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 Barnett on Business Travel

chris BUSINESS TRAVELERS FACE
NEW HIDDEN FEES AND TAXES


BY CHRIS BARNETT

July 28, 1991 -- Here's a new extra that car rental companies aren't promoting, or rarely divulging, until you return your wheels: A surcharge of $1 or $2 a day or more tacked onto your bill in a growing number of cities and states.

Rent a car in Minnesota for a day or longer and you're socked a flat fee of $7.50. In Chicago, it's $2.75 a contract. Visit Walt Disney World for a week and rent a car in Orlando - or anywhere in Florida - and you'll shell out another $14 or $2 per day. In Cleveland, it's $3 per rental; $2 a day in Hawaii.

What's more, Illinois is pushing to impose a rent-a-car tax that, if blessed, would have the effect of slapping two taxes on anyone renting a car in the Chicago city limits.

Nevada lawmakers are trying to impose a $1 per day surcharge. Other cities and states also are trying to tunnel into the traveler's wallet. At the moment, soaking the automobile renter seems to be the easiest route.

Do not blame Hertz, Avis, National, Budget or any of the other car rental companies. They hate the fees and don't pocket a penny of the loot. But they do collect a carload of complaints.

At the West Palm Beach Airport recently, I griped about the $2-a-day tariff that was only disclosed to me via a sign on the check-in counter. Worse yet, nobody could explain where my $2 was going.

The cash seems to be earmarked for a variety of projects normally funded out of state or municipal revenues. Arizona's $2.50-a-day car- rental surcharge promotes Cactus League baseball. Florida's tax supposedly fights the state's rampaging drug problem. The Minnestoa fee is said to pay for a "megamall." And Illinois claims its rent-a-car surcharge will pour into a fund benefiting Operation Desert Storm vets.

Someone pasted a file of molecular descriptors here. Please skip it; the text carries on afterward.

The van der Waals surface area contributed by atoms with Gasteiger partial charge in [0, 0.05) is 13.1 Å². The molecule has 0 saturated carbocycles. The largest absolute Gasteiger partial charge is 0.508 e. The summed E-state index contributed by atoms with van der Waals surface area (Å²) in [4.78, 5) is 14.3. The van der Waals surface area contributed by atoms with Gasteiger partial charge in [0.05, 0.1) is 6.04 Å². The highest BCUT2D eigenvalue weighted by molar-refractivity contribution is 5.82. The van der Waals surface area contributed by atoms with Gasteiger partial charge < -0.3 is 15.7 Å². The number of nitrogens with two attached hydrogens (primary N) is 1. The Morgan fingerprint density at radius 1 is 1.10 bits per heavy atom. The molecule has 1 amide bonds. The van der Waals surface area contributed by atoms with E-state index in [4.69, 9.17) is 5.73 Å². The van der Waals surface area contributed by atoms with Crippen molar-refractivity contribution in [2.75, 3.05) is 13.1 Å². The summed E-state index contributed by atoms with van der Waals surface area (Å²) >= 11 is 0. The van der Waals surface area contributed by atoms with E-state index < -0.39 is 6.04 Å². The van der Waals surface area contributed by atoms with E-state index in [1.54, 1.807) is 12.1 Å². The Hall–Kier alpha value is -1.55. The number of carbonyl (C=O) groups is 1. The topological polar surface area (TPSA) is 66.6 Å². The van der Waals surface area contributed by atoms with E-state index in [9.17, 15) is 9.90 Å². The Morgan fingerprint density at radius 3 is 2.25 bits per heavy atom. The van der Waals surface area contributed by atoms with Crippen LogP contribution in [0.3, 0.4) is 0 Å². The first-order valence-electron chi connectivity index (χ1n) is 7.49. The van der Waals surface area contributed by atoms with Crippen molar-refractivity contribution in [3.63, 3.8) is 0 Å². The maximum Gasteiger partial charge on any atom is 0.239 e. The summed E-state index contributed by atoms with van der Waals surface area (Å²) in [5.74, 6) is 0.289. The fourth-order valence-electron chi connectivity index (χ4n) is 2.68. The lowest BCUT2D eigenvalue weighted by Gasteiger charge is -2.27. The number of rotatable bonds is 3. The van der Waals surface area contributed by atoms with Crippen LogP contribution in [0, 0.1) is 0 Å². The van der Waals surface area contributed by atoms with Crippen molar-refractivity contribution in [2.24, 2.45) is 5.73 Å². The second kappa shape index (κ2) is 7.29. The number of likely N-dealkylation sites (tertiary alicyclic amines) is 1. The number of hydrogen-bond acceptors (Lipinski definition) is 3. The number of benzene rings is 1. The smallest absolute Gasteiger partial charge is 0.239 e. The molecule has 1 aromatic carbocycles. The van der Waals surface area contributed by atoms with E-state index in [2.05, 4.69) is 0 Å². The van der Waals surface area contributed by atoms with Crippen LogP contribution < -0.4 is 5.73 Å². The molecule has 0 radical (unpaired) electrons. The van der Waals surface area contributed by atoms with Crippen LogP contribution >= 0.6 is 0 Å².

What's going on here?

It's the newest revenue grab by local lawmakers who want to raise money without angering their voters. And tourists and travelers are prime pigeons who can be easily plucked, say car rental officials.

"States, already faced with diminished federal funding, now see other tax revenues declining because of the recession," explains Joe Russo, a Hertz vice president. "Politically, they don't want to tap their constituents for more money. So who's better than the visitor from out of state who can pay but doesn't vote locally?"

Russo frets that more cities and states will jump on the surcharging bandwagon.

"The risk for the states, though, is that before long you're going to have people figuring, 'How much does it really cost me to travel to that destination.' If some other place is equally attractive and fun, and you're not being clobbered with high hotel occupancy taxes and rent-a-car surcharges, you may change your plans."

For business travelers on budgets or per diem, the growing surcharge trend is only worsening. Travelers who try to save money by using off- airport car rentals are being stiffed anyway. More than 80 airports impose fees averaging 6 percent to off-airporters just for the privilege of picking up and dropping off passengers. Car rental firms are passing the tax on to customers.

It doesn't always work. A Florida judge recently stopped the Jacksonville Airport Authority from levying a 6 percent tax on off-airport renters, but the airport is appealing the case. These taxes alone are said to be costing consumers - mostly cost-conscious travelers - an estimated $500 million a year.

In France, travelers have received some relief. A 30 percent value-added tax on car rentals has been abolished.

Still, travelers are heavily taxed and surcharged today, and it's only getting worse.